The Information Commissioner's Office (ICO) is calling for UK websites to "try harder" when it comes to implementing the controversial cookie law.

Changes to the EU Privacy and Electronic Communications Directive, which came into force in May this year in an attempt to protect privacy, require firms to tell web users what information is being stored, and explain the concept of behavioural advertising or adverts tailored to web users based on their browsing activities. As a result, web users are expected to see more pop-ups containing this information when surfing websites.

While cookies that allow web users to store goods in an online shopping basket are exempt from the changes in the directive, those cookies that allow users to store log-in details for sites such as social networks or webmail are affected. However, when the changes came into the force, the ICO said it was giving UK firms one year to comply with the EU legislation.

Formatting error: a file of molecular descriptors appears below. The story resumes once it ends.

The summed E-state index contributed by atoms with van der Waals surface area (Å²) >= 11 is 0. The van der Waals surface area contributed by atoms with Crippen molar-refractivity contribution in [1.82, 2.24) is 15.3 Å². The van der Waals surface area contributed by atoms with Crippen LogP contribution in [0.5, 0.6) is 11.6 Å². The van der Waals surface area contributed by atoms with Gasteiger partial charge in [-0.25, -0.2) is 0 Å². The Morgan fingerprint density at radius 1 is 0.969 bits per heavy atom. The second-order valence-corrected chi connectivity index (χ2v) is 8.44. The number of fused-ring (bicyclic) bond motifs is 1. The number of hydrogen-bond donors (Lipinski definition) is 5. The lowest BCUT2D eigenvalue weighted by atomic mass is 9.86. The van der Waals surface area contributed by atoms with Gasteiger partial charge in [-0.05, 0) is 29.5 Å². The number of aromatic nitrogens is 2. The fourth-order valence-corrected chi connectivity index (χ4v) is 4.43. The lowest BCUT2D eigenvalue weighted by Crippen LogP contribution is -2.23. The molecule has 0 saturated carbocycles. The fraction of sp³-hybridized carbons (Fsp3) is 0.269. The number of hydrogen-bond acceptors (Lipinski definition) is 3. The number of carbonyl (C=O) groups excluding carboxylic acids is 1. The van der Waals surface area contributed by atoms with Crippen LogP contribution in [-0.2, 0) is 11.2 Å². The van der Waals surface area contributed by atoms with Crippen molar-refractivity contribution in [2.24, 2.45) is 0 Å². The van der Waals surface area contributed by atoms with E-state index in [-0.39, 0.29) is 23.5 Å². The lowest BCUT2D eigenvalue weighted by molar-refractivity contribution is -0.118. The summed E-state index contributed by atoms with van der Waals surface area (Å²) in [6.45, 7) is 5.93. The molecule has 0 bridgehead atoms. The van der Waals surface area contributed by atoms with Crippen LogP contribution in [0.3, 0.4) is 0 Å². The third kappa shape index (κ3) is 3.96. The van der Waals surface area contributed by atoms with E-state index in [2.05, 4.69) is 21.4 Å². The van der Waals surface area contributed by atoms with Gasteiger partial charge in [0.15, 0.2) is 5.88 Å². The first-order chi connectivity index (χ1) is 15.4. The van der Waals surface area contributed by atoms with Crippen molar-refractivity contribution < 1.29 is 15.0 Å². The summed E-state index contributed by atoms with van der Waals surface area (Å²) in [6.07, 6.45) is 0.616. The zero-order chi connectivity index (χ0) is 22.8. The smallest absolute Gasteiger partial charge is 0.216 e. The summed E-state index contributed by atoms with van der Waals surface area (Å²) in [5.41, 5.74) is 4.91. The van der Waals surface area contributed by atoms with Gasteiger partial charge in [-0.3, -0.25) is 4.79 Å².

The ICO has also updated guidance on cookies for UK website owners to include a further explanation of what gaining a web users' 'consent' means, as well as which types of cookies will be exempt from complying with the legislation, such as cookies used for online shopping baskets and those used to keep user data safe.

"The guidance we've issued today builds on the advice we've already set out, and now includes specific practical examples of what compliance might look like," said Information Commissioner Christopher Graham.

"We're half way through the lead-in to formal enforcement of the rules. But, come May 26 next year, when our 12 month grace period ends, there will not be a wave of knee-jerk formal enforcement actions taken against those who are not yet compliant but are trying to get there."

Graham added that many UK firms still think that implementing the law is an "impossible task". But he urged them to "get to work".

"Over the last few months we've been speaking to and working with businesses and organisations that are getting on with it and setting the standard. My message to others is – if they can do it, why can't you?"

"Some people seem to want us to issue prescriptive check lists detailing exactly what they need to do to comply. But this would only get in the way and would be too restrictive for many businesses and organisations. Those actually running websites are far better placed to know what will work for them and their customers."